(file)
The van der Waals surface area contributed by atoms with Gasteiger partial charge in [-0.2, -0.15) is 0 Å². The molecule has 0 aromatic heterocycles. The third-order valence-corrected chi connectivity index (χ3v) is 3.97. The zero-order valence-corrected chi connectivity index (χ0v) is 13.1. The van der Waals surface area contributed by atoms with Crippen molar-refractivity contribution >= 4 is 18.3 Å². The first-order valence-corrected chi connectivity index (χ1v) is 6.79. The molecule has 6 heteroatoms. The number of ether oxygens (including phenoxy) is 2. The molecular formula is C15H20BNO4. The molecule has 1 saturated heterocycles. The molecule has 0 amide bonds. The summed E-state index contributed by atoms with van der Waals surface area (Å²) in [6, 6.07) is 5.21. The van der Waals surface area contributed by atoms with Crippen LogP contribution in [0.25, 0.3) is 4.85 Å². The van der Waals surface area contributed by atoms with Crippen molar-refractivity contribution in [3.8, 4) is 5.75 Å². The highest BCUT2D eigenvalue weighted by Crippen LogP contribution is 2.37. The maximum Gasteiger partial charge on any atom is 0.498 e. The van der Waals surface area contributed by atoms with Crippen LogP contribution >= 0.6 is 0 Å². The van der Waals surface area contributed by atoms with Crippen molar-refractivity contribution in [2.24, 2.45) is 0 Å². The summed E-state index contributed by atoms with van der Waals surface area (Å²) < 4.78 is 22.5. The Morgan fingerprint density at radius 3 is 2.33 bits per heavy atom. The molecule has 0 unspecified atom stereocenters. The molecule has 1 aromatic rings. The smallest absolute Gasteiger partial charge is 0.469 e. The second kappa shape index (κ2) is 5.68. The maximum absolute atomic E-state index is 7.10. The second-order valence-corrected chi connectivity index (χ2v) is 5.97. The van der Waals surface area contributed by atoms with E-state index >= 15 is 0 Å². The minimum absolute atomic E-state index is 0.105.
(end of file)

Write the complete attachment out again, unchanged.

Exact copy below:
The van der Waals surface area contributed by atoms with Gasteiger partial charge in [-0.2, -0.15) is 0 Å². The molecule has 0 aromatic heterocycles. The third-order valence-corrected chi connectivity index (χ3v) is 3.97. The zero-order valence-corrected chi connectivity index (χ0v) is 13.1. The van der Waals surface area contributed by atoms with Crippen molar-refractivity contribution >= 4 is 18.3 Å². The first-order valence-corrected chi connectivity index (χ1v) is 6.79. The molecule has 6 heteroatoms. The number of ether oxygens (including phenoxy) is 2. The molecular formula is C15H20BNO4. The molecule has 1 saturated heterocycles. The molecule has 0 amide bonds. The summed E-state index contributed by atoms with van der Waals surface area (Å²) in [6, 6.07) is 5.21. The van der Waals surface area contributed by atoms with Crippen LogP contribution in [0.25, 0.3) is 4.85 Å². The van der Waals surface area contributed by atoms with Crippen molar-refractivity contribution in [3.8, 4) is 5.75 Å². The highest BCUT2D eigenvalue weighted by Crippen LogP contribution is 2.37. The maximum Gasteiger partial charge on any atom is 0.498 e. The van der Waals surface area contributed by atoms with Crippen LogP contribution >= 0.6 is 0 Å². The van der Waals surface area contributed by atoms with Crippen molar-refractivity contribution in [2.24, 2.45) is 0 Å². The summed E-state index contributed by atoms with van der Waals surface area (Å²) < 4.78 is 22.5. The Morgan fingerprint density at radius 3 is 2.33 bits per heavy atom. The molecule has 0 unspecified atom stereocenters. The molecule has 1 aromatic rings. The smallest absolute Gasteiger partial charge is 0.469 e. The second kappa shape index (κ2) is 5.68. The maximum absolute atomic E-state index is 7.10. The second-order valence-corrected chi connectivity index (χ2v) is 5.97. The van der Waals surface area contributed by atoms with E-state index >= 15 is 0 Å². The minimum absolute atomic E-state index is 0.105.